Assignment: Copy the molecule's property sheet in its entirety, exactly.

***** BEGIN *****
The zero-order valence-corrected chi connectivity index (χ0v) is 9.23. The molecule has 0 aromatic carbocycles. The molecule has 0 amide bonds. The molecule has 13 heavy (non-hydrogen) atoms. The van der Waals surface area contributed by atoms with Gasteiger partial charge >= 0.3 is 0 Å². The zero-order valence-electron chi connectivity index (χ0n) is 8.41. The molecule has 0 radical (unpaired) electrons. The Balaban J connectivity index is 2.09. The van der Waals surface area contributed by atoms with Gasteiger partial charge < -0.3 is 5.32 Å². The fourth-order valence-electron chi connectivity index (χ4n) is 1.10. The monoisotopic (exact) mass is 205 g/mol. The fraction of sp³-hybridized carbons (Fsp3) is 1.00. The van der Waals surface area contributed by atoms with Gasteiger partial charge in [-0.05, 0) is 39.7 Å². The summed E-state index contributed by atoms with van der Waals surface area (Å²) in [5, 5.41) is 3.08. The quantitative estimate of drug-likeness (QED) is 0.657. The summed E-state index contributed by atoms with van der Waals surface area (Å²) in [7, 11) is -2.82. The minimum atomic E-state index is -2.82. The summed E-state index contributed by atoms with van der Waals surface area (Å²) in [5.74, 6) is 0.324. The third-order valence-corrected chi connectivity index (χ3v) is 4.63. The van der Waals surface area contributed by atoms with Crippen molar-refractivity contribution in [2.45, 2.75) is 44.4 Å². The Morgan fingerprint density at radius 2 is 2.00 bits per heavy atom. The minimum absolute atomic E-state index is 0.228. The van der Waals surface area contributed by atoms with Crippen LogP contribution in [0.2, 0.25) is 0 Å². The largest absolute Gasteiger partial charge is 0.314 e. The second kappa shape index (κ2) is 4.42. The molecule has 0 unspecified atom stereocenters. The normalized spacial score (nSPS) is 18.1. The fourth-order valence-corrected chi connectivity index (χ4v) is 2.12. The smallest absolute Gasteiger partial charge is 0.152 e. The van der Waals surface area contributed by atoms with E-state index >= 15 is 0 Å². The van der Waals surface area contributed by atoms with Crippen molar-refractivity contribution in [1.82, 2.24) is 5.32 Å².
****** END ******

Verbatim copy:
The zero-order valence-corrected chi connectivity index (χ0v) is 9.23. The molecule has 0 aromatic carbocycles. The molecule has 0 amide bonds. The molecule has 13 heavy (non-hydrogen) atoms. The van der Waals surface area contributed by atoms with Gasteiger partial charge >= 0.3 is 0 Å². The zero-order valence-electron chi connectivity index (χ0n) is 8.41. The molecule has 0 radical (unpaired) electrons. The Balaban J connectivity index is 2.09. The van der Waals surface area contributed by atoms with Gasteiger partial charge < -0.3 is 5.32 Å². The fourth-order valence-electron chi connectivity index (χ4n) is 1.10. The monoisotopic (exact) mass is 205 g/mol. The fraction of sp³-hybridized carbons (Fsp3) is 1.00. The van der Waals surface area contributed by atoms with Gasteiger partial charge in [-0.05, 0) is 39.7 Å². The summed E-state index contributed by atoms with van der Waals surface area (Å²) in [5, 5.41) is 3.08. The quantitative estimate of drug-likeness (QED) is 0.657. The summed E-state index contributed by atoms with van der Waals surface area (Å²) in [7, 11) is -2.82. The minimum atomic E-state index is -2.82. The summed E-state index contributed by atoms with van der Waals surface area (Å²) in [5.74, 6) is 0.324. The third-order valence-corrected chi connectivity index (χ3v) is 4.63. The van der Waals surface area contributed by atoms with Crippen molar-refractivity contribution in [2.45, 2.75) is 44.4 Å². The Morgan fingerprint density at radius 2 is 2.00 bits per heavy atom. The minimum absolute atomic E-state index is 0.228. The van der Waals surface area contributed by atoms with Crippen LogP contribution in [0.2, 0.25) is 0 Å². The largest absolute Gasteiger partial charge is 0.314 e. The second kappa shape index (κ2) is 4.42. The molecule has 0 unspecified atom stereocenters. The normalized spacial score (nSPS) is 18.1. The fourth-order valence-corrected chi connectivity index (χ4v) is 2.12. The smallest absolute Gasteiger partial charge is 0.152 e. The van der Waals surface area contributed by atoms with E-state index >= 15 is 0 Å². The van der Waals surface area contributed by atoms with Crippen molar-refractivity contribution in [1.82, 2.24) is 5.32 Å².